**For full post and pics**: http://www.lauhound.com/2012/04/momok...
I previously wrote a post about Shabu Tatsu (http://www.lauhound.com/2011/11/shabu...) asking why shabu shabu is so difficult to find in NY? Since then I’ve been on a kick to go find it in Manhattan, so besides Shabu Tatsu, the other place that is known for it is Momokawa.
Momokawa is oddly located just off Curry Hill in a weird unmarked building where you have to go downstairs into a basement and then back upstairs into the small dining room which is above the street level. It used to be an all you can eat Japanese yakiniku place, but that place burned down and Momokawa opened up in its place.
Momokawa specializes in shabu shabu and sukiyaki much like Shabu Tatsu, but you will find a wider array of other mainly appetizer type dishes here as well.
The restaurant is tiny with enough space to probably fit about 20 people. The service is generally decent and everyone has been nice when I’ve been there. The crowd is mainly Japanese with random others thrown in as well.
Here’s what we got:
- Homemade Tofu: This was nice clean tasting homemade tofu, nothing revolutionary, but solidly good. It tasted good with soy sauce and diced green onions. 7.75/10
- Satsuma Age (Homemade Fish Cake): I really like homemade fish cake versus commercially made fish cake, the taste and texture is so much better. The version here is excellent. It’s got a soft, but slightly spongy texture and the fish cake is slightly sweet and having salty soy sauce compliments it really well. 8.5/10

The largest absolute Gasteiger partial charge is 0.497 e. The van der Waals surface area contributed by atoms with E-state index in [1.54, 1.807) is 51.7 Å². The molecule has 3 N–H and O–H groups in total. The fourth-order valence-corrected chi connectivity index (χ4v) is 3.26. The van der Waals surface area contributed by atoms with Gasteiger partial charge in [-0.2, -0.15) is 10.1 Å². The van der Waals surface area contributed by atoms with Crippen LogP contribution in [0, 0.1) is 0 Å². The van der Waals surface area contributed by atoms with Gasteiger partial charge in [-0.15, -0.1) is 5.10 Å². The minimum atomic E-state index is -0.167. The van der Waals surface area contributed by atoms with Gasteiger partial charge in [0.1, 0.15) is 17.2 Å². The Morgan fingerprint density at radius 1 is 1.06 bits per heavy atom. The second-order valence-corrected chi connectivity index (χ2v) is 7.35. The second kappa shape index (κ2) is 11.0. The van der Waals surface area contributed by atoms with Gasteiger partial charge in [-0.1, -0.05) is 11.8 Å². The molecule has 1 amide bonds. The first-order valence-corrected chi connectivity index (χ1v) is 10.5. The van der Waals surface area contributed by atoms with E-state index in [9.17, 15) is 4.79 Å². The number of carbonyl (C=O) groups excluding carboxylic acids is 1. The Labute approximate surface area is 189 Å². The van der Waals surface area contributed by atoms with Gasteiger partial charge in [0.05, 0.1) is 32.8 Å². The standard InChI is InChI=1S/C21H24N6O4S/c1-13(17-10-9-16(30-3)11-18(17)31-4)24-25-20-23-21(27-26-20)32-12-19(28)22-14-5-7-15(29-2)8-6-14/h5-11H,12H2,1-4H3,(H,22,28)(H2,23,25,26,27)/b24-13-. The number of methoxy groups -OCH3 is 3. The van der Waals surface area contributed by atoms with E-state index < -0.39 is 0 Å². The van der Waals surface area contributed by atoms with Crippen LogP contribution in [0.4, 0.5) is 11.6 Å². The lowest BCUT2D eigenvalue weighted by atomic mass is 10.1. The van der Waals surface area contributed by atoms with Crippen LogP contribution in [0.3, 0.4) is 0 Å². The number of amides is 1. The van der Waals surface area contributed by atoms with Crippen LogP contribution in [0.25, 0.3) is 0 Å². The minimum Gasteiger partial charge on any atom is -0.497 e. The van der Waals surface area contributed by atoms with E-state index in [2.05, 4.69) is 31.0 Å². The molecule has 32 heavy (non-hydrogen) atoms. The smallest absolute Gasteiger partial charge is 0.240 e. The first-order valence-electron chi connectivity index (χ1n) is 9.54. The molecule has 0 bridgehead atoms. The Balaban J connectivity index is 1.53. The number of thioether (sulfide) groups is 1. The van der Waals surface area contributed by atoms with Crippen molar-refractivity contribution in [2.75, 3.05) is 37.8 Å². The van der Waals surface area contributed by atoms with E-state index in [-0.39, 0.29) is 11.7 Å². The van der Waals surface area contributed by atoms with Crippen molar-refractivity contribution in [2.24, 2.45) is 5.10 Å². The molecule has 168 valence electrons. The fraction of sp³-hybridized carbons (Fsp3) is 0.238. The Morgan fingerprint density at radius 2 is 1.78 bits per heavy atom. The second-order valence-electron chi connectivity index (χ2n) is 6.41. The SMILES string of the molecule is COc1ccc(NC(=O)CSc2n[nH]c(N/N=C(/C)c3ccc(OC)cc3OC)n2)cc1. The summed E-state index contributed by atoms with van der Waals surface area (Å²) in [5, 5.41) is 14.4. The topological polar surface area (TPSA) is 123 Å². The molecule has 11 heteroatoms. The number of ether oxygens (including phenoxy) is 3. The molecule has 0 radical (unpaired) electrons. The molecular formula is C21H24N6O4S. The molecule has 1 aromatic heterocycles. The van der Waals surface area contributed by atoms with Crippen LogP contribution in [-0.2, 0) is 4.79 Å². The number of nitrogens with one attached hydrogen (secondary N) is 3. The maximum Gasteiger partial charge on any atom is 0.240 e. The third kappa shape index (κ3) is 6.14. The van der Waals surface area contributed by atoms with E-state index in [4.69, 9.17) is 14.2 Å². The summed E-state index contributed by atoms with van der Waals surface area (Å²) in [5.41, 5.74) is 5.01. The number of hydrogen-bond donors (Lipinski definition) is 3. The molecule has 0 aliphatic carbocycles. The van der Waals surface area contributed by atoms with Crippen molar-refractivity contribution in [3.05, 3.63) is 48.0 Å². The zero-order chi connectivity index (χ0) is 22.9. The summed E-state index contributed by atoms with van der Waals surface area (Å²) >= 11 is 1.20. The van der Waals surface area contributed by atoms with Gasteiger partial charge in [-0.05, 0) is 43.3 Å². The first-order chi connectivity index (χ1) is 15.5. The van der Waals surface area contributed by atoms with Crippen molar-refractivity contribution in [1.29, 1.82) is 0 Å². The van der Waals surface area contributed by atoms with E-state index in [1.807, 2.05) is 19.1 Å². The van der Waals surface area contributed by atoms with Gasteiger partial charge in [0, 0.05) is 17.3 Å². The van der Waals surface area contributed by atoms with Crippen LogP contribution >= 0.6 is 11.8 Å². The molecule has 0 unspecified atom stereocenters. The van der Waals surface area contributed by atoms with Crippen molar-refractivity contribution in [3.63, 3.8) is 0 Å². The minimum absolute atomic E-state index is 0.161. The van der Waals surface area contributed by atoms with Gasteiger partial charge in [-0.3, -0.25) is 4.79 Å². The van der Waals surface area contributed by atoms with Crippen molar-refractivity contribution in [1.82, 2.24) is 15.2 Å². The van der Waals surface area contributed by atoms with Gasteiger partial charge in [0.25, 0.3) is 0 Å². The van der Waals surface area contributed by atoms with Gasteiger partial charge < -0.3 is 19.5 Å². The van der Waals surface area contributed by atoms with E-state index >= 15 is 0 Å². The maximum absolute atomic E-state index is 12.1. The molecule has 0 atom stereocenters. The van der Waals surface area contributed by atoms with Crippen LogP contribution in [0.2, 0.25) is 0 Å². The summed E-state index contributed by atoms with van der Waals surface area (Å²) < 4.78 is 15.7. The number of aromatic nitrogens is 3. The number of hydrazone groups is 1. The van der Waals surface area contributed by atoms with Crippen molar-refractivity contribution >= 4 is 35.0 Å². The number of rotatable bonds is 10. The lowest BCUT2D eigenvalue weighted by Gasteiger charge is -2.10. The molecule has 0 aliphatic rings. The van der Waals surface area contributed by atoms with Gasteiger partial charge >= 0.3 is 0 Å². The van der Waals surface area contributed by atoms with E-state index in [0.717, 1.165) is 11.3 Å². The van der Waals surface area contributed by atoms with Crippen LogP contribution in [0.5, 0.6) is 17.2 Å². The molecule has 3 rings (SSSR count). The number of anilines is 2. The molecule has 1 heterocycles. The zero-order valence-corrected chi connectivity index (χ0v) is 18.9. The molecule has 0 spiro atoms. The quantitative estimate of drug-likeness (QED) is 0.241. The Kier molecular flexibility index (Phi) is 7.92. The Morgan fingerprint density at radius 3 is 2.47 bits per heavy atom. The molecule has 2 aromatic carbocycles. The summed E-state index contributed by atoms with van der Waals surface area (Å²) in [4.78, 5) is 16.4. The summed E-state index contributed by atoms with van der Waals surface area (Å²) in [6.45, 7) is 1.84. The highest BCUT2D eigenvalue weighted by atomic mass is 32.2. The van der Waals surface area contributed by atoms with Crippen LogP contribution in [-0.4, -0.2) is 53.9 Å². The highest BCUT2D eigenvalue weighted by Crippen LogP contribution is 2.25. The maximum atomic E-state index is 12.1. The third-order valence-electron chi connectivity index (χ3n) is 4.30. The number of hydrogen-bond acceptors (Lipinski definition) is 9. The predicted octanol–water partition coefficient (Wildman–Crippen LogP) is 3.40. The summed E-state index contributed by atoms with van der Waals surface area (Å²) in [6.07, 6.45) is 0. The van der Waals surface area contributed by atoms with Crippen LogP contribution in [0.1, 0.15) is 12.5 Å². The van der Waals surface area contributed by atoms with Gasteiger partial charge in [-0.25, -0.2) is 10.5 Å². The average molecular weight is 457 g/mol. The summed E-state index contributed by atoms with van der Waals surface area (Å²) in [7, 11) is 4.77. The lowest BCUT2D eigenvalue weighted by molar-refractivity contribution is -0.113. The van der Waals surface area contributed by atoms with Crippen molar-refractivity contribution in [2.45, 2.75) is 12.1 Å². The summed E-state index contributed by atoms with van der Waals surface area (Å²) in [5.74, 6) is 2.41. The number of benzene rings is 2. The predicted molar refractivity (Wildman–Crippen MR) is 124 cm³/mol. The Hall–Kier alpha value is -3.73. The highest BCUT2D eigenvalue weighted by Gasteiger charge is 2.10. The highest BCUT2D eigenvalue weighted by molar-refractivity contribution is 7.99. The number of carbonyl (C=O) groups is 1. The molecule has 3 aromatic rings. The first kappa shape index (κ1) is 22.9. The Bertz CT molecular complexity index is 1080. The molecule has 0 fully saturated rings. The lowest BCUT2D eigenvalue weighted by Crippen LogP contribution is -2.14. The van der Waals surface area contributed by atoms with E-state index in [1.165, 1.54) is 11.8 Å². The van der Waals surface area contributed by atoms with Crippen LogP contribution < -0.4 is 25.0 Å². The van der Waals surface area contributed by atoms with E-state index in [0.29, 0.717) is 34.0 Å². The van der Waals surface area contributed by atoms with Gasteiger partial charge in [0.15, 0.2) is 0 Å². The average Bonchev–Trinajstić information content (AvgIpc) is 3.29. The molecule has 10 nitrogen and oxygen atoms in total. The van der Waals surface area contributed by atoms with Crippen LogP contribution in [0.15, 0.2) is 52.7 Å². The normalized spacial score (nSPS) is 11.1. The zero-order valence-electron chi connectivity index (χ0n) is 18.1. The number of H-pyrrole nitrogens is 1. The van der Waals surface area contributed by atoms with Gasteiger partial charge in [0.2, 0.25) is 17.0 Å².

- Simmered Kabocha Squash: Japanese kabocha (winter squash) is awesome when made right. It’s usually steamed and then put in a light soy sauce. The kabocha should be soft and slightly sweet and the light soy sauce pairs with it perfectly. It’s simple, but for some reason most people can’t get it right. The version here was decent, but not excellent. It wasn’t quite soft enough and I’d prefer if they provided a little more sauce for flavor. 7.25/10
- Edamame: Typical edamame, but they were cooked correctly and not overly salty. 8/10
- Ginger Pork Rice Bowl: This was simple sautéed pork in a slightly sweet ginger sauce with diced green onions on top of rice. The pork was cooked well and the sauce was decent. I thought it was pretty decent although not amazing. 7.25/10
- Miso Soup: Normal miso soup, nothing too different about it, but still tasty. 7.5/10
Pickled Cabbage: They gave pickled cabbage on the side, it was a salty pickle. It was pretty decent. 7.5/10
- Gindara Saikyo (Miso Marinated Black Cod): I always like miso marinated black cod. The cod is tender and buttery and the slightly sweet miso paste compliments it nicely. The version here was cooked nicely. 8/10
- Berkshire Pork Sukiyaki: Sukiyaki is a dish consisting of thinly sliced beef or pork which is slowly simmered with vegetables, tofu and glass noodles in a casserole in sauce / broth made up of soy sauce, sugar and mirin. The version in restaurants is a bit different than what I grew up at home eating. At home you put everything in the casserole and then eat it. However, in restaurants they put oil in a shallow skillet where you cook the raw meat and other ingredients in and then dip the meat in raw egg. They don’t put nearly as much sauce / broth in and I’d consider it more of a sauce as it’s more concentrated. While I like the version at home better, this is still very tasty and I’d recommend trying it. 8.25/10
- Beef Shabu-Shabu: The version here basically tasted exactly the same as Shabu Tatsu, so I’m not going to re-write the whole thing, but you can read it here (http://www.lauhound.com/2011/11/shabu...). (sesame sauce 7/10, ponzu sauce 8.25/10, vegetables and noodles 8/10, beef 8.25/10)
Overall, I think this is a pretty good and definitely underappreciated.